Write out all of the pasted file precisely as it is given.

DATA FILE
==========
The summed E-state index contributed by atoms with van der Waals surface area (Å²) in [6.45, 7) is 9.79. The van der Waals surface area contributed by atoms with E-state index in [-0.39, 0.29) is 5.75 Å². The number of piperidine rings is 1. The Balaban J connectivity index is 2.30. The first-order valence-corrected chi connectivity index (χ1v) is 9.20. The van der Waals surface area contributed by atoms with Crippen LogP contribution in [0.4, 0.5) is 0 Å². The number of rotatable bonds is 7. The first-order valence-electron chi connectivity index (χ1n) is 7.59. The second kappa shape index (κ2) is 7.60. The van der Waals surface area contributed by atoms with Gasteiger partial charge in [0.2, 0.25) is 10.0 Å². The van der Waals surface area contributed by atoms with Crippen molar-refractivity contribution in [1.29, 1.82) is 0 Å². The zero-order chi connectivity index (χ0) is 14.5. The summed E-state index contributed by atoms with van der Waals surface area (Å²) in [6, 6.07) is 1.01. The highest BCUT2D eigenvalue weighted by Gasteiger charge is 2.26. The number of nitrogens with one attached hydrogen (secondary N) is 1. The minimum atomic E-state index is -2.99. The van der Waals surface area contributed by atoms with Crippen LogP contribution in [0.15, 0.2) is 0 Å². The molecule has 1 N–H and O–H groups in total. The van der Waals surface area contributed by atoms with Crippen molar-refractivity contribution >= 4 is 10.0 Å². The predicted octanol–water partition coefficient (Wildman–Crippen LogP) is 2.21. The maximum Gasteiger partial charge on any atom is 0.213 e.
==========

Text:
The summed E-state index contributed by atoms with van der Waals surface area (Å²) in [6.45, 7) is 9.79. The van der Waals surface area contributed by atoms with E-state index in [-0.39, 0.29) is 5.75 Å². The number of piperidine rings is 1. The Balaban J connectivity index is 2.30. The first-order valence-corrected chi connectivity index (χ1v) is 9.20. The van der Waals surface area contributed by atoms with Crippen LogP contribution in [0.4, 0.5) is 0 Å². The number of rotatable bonds is 7. The first-order valence-electron chi connectivity index (χ1n) is 7.59. The second kappa shape index (κ2) is 7.60. The van der Waals surface area contributed by atoms with Gasteiger partial charge in [0.2, 0.25) is 10.0 Å². The van der Waals surface area contributed by atoms with Crippen molar-refractivity contribution in [1.29, 1.82) is 0 Å². The zero-order chi connectivity index (χ0) is 14.5. The summed E-state index contributed by atoms with van der Waals surface area (Å²) in [6, 6.07) is 1.01. The highest BCUT2D eigenvalue weighted by Gasteiger charge is 2.26. The number of nitrogens with one attached hydrogen (secondary N) is 1. The minimum atomic E-state index is -2.99. The van der Waals surface area contributed by atoms with Crippen LogP contribution in [0.15, 0.2) is 0 Å². The molecule has 1 N–H and O–H groups in total. The van der Waals surface area contributed by atoms with Crippen molar-refractivity contribution >= 4 is 10.0 Å². The predicted octanol–water partition coefficient (Wildman–Crippen LogP) is 2.21. The maximum Gasteiger partial charge on any atom is 0.213 e.